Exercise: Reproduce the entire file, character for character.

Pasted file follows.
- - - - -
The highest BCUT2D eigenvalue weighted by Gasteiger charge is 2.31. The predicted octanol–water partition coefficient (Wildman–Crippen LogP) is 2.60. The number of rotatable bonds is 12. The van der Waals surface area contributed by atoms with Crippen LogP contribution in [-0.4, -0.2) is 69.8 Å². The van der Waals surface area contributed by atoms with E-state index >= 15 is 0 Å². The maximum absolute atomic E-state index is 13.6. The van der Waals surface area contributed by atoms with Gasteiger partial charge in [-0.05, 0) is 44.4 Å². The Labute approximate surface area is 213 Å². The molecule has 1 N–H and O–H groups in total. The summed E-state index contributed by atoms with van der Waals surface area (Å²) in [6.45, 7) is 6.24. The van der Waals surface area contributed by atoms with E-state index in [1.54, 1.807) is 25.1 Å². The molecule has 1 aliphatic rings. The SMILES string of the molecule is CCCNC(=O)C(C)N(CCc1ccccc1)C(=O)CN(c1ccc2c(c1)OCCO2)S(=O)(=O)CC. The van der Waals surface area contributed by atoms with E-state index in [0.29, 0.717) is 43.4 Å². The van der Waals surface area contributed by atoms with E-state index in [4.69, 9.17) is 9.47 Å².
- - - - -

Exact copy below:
The highest BCUT2D eigenvalue weighted by Gasteiger charge is 2.31. The predicted octanol–water partition coefficient (Wildman–Crippen LogP) is 2.60. The number of rotatable bonds is 12. The van der Waals surface area contributed by atoms with Crippen LogP contribution in [-0.4, -0.2) is 69.8 Å². The van der Waals surface area contributed by atoms with E-state index >= 15 is 0 Å². The maximum absolute atomic E-state index is 13.6. The van der Waals surface area contributed by atoms with Gasteiger partial charge in [-0.05, 0) is 44.4 Å². The Labute approximate surface area is 213 Å². The molecule has 1 N–H and O–H groups in total. The summed E-state index contributed by atoms with van der Waals surface area (Å²) in [6.45, 7) is 6.24. The van der Waals surface area contributed by atoms with E-state index in [1.54, 1.807) is 25.1 Å². The molecule has 1 aliphatic rings. The SMILES string of the molecule is CCCNC(=O)C(C)N(CCc1ccccc1)C(=O)CN(c1ccc2c(c1)OCCO2)S(=O)(=O)CC. The van der Waals surface area contributed by atoms with E-state index in [0.29, 0.717) is 43.4 Å². The van der Waals surface area contributed by atoms with E-state index in [4.69, 9.17) is 9.47 Å².